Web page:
TIRANA, Albania—The lives of Arta Lleshi and her family were marked by tragedy in 1954, decades before she was born. That year, her grandfather, Nuri Plaka, was killed in the mountains of Albania along with his fellow group of U.S.-backed Albanian dissidents who were trying to overthrow the communist regime.
Her grandmother and father were taken to camps surrounded by barbed wire fencing, and were labeled “enemies of the people” throughout their lives in communist Albania. Lleshi said she grew up and lived with a constant feeling of fear until the collapse of communism in Albania in 1991.
Today, Lleshi and those who share a past similar to her aren’t afraid of persecution by the state anymore. However, she and others like her are disappointed that no proper decommunization process took place in the country, as was the case in Germany, where the country underwent a denazification process after the fall of Hitler’s regime. As a result, in today’s Albania, communist symbols can be waved and displayed freely without any consequence.
Although the Albanian communist system under the dictator Enver Hoxha and his successors was deemed as one of the harshest in Eastern Europe, the country is one of the few from the bloc to fail to impose a ban on the display of communist symbols. Several initiatives to do so over the years have been unsuccessful.
Today, with the wide use of social media, the display of the communist symbols has become even more prevalent.
“We are facing more and more the display of communist symbols on the internet. I feel deeply disappointed that my country never fully applied transitional justice in order to ease our pain,” Lleshi said.
Data from the Institute for the Studies of Communist Crimes shows that during the 45-year reign of the communist regime, more than 7,000 Albanians were executed or lost their lives in camps and political prisons. Some other 4,000—including Lleshi’s grandfather—are considered still missing, with the families and institutions still searching for their remains. Another 34,000 were imprisoned for political reasons, and 59,000 were transferred to internment camps.
“We still have people on social media platforms or television saying that communism was the right regime for the country. It seems that brainwashing from the 30–40 years of communist propaganda is still working,” Lleshi said.
Display of Communist Symbols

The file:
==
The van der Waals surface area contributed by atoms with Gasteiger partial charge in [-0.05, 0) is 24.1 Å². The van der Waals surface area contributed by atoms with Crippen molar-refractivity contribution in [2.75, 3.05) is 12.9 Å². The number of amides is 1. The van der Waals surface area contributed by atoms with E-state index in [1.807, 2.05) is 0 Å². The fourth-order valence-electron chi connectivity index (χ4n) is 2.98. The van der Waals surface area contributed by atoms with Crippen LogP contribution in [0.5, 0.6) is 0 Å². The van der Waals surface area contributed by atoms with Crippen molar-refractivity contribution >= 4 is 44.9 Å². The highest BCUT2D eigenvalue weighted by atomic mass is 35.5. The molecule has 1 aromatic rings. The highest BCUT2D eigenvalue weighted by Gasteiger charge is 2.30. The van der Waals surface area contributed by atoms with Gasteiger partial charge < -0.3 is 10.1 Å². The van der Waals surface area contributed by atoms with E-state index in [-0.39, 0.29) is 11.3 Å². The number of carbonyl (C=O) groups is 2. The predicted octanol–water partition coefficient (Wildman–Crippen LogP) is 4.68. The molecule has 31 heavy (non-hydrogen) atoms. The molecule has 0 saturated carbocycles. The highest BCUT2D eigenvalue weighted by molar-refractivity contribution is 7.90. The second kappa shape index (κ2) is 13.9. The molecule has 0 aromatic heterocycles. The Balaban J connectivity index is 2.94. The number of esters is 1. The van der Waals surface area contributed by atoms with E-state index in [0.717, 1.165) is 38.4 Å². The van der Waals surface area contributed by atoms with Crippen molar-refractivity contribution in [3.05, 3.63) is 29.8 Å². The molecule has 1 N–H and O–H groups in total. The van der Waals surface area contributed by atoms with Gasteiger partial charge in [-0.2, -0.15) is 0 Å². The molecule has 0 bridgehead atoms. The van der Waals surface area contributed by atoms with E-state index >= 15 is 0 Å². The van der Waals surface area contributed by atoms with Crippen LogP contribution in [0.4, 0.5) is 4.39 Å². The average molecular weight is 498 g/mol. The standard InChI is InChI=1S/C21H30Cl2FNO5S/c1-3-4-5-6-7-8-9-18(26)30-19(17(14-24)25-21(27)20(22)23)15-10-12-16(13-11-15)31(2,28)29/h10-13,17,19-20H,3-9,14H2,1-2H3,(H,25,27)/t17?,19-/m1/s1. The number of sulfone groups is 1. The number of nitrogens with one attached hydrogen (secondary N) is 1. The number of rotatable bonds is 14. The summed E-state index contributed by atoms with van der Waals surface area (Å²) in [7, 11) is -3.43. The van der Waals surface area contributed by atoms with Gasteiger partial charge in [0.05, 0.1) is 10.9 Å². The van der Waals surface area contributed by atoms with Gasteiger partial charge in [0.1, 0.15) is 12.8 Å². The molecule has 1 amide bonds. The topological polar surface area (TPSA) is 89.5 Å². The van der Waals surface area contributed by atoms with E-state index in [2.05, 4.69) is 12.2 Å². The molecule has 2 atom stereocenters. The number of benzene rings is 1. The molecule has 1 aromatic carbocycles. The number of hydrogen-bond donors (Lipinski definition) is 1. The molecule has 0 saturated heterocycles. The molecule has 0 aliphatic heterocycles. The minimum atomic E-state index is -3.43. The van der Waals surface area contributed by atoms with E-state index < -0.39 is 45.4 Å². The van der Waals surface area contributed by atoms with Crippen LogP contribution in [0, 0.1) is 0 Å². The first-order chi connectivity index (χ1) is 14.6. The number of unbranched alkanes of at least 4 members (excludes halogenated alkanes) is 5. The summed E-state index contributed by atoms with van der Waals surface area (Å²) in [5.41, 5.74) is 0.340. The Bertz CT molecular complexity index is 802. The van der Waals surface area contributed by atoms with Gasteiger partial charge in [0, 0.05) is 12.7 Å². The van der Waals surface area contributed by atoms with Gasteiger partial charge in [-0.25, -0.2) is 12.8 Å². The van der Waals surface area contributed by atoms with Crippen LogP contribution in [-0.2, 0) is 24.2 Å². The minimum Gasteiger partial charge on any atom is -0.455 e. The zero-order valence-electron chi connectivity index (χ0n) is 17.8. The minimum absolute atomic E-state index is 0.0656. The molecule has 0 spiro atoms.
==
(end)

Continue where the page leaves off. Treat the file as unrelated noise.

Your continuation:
On May 5, Lleshi and other family members of victims of communism were in for a further disappointment as a group of communist supporters held demonstrations with communist symbols and pictures of Hoxha to mark Martyrs’ Day.
Bar a few media outlets protesting the demonstration, the incident came to pass without being condemned by any state institution.
Desada Metaj, a Tirana-based journalist and the creator of “People Define the Times,” a documentary on communist oppression and its legacy in Albania, considers this reality a part of the country’s overall failure to implement a proper process of decommunization.
“The lack of transparency over the files of the communist secret police; the politicization of the use of formerly prosecuted people; and the fact that financial compensation is seen as the only restitution for past crimes are some of the reasons why we don’t condemn communist symbols,” Metaj said.
She believes that in a “socially and culturally chaotic” country like Albania of today, voices that call for the condemnation of the communist symbols are easily ignored.
‘Tolerance and Dignity’
After the collapse of communism, although many had suffered persecution by the state, there was not a single case of the oppressed taking revenge against the oppressors.
However, the display of tolerance and dignity have not been reciprocated, Lleshi believes.
“It is really difficult to show restraint and tolerance when you watch symbols of communism and pictures of the dictator everywhere, including on public television channels that we fund with our taxes,” Lleshi said.